It’s an important part of being a successful teacher to understand that not all students are created equally and to cater to them as best you can.
Putting Psychology into Practice
Let’s take a history lesson for example. If you are teaching kids about the Ancient Egyptians you can get your message across by presenting the information in the following ways to help each learner absorb it:
- Use great worksheets and flash cards for the visual learner
- Create some type of rhyme or song for the aural learner
- For kinesthetic learners, get those bodies moving. Perhaps you could find a big map of Egypt and they can jump onto the pyramids and name them, name the Nile River or even name the different pharaohs that are buried in each pyramid
- Speak out loud about the information for the verbal learner
- For the logical student give them the facts and the figures
- For social learners put them into groups to discuss and debate the lesson
- The solitary learner will do best studying on his own at his own pace
Considering a Kinesthetic Learner
This is one bunch of learners that are the hardest of the lot to teach. Also, traditional classroom settings don’t cater to kinesthetic learners. They need space, which you don’t find in traditional schools. Perhaps try and incorporating a couple of ideas similar to what we’ve mentioned above to help them get the best out of their learning experience. These kids need to move their bodies – they also like to try something and watch it fail and this is how they retain information.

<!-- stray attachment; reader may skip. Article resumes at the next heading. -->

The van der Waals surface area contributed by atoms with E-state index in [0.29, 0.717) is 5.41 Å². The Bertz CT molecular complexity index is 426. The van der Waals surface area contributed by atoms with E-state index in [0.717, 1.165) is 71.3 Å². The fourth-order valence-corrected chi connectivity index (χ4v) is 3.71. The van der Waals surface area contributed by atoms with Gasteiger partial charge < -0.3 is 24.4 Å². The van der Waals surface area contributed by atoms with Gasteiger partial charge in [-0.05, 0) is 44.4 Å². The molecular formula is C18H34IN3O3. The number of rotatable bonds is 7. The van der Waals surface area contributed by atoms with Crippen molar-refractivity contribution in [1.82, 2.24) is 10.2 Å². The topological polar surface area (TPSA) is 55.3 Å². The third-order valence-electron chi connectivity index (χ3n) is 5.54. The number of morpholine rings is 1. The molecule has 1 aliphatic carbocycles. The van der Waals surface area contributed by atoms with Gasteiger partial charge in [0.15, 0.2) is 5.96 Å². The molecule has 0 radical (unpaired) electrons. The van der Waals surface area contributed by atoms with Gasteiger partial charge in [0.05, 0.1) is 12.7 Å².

If you can come up with a couple of ideas to cater to them, you never know you could be teaching other students different ways of learning too and they could love it!
Relevance is Key
As adults we can’t make sense of stuff if we don’t understand how it fits into our daily lives. Well the same is true for kids. When teaching them, always try and make your lesson relevant to everyday lives. How often do you hear the words, “This is boring,” or “How will I use this is my everyday life?” We’re guessing quite often. As an example math concepts should be reinforced in real life examples, where they understand that numbers are used for budgeting in a household, or stats are used in polls. If you provide these everyday examples they will absorb the information more easily.
Failure is a Good Thing
If you think about yourself, you’ve probably learnt the most important lessons in life through failure, and this is also true of students. If you talk to any entrepreneur they’ll most likely tell you that their biggest asset in making a success of their business was through failure. Failure is the perfect teacher.
Read up a bit more about failure and learning by checking out this Harvard Business Review article – the article is largely related to organizations however it’s certainly relevant to the classroom as well. Create an environment in your classroom where failure is not feared but celebrated as an opportunity to learn.
Blend The Curriculum